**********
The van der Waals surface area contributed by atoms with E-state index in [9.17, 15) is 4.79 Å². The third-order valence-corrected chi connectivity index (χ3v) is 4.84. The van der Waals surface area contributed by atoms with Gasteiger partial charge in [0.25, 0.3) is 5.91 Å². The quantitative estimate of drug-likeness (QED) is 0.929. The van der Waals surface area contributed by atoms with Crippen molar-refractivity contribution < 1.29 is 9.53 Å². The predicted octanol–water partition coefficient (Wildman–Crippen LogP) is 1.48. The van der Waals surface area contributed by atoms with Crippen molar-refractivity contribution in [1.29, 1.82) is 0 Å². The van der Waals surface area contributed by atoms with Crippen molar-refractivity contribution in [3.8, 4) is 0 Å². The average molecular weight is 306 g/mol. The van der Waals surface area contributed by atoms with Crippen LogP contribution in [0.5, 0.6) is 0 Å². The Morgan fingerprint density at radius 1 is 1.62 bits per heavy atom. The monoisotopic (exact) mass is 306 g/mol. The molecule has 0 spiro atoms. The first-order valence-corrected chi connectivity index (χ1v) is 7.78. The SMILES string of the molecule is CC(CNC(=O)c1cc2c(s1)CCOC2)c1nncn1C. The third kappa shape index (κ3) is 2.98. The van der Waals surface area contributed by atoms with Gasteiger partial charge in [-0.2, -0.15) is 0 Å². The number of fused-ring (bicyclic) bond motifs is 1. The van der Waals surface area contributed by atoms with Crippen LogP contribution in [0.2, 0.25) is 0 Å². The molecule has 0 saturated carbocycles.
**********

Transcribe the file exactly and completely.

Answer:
The van der Waals surface area contributed by atoms with E-state index in [9.17, 15) is 4.79 Å². The third-order valence-corrected chi connectivity index (χ3v) is 4.84. The van der Waals surface area contributed by atoms with Gasteiger partial charge in [0.25, 0.3) is 5.91 Å². The quantitative estimate of drug-likeness (QED) is 0.929. The van der Waals surface area contributed by atoms with Crippen molar-refractivity contribution < 1.29 is 9.53 Å². The predicted octanol–water partition coefficient (Wildman–Crippen LogP) is 1.48. The van der Waals surface area contributed by atoms with Crippen molar-refractivity contribution in [1.29, 1.82) is 0 Å². The van der Waals surface area contributed by atoms with Crippen molar-refractivity contribution in [3.8, 4) is 0 Å². The average molecular weight is 306 g/mol. The van der Waals surface area contributed by atoms with Crippen LogP contribution in [0.5, 0.6) is 0 Å². The Morgan fingerprint density at radius 1 is 1.62 bits per heavy atom. The monoisotopic (exact) mass is 306 g/mol. The molecule has 0 spiro atoms. The first-order valence-corrected chi connectivity index (χ1v) is 7.78. The SMILES string of the molecule is CC(CNC(=O)c1cc2c(s1)CCOC2)c1nncn1C. The third kappa shape index (κ3) is 2.98. The van der Waals surface area contributed by atoms with Gasteiger partial charge in [-0.2, -0.15) is 0 Å². The number of fused-ring (bicyclic) bond motifs is 1. The van der Waals surface area contributed by atoms with Crippen LogP contribution in [0.2, 0.25) is 0 Å². The molecule has 0 saturated carbocycles.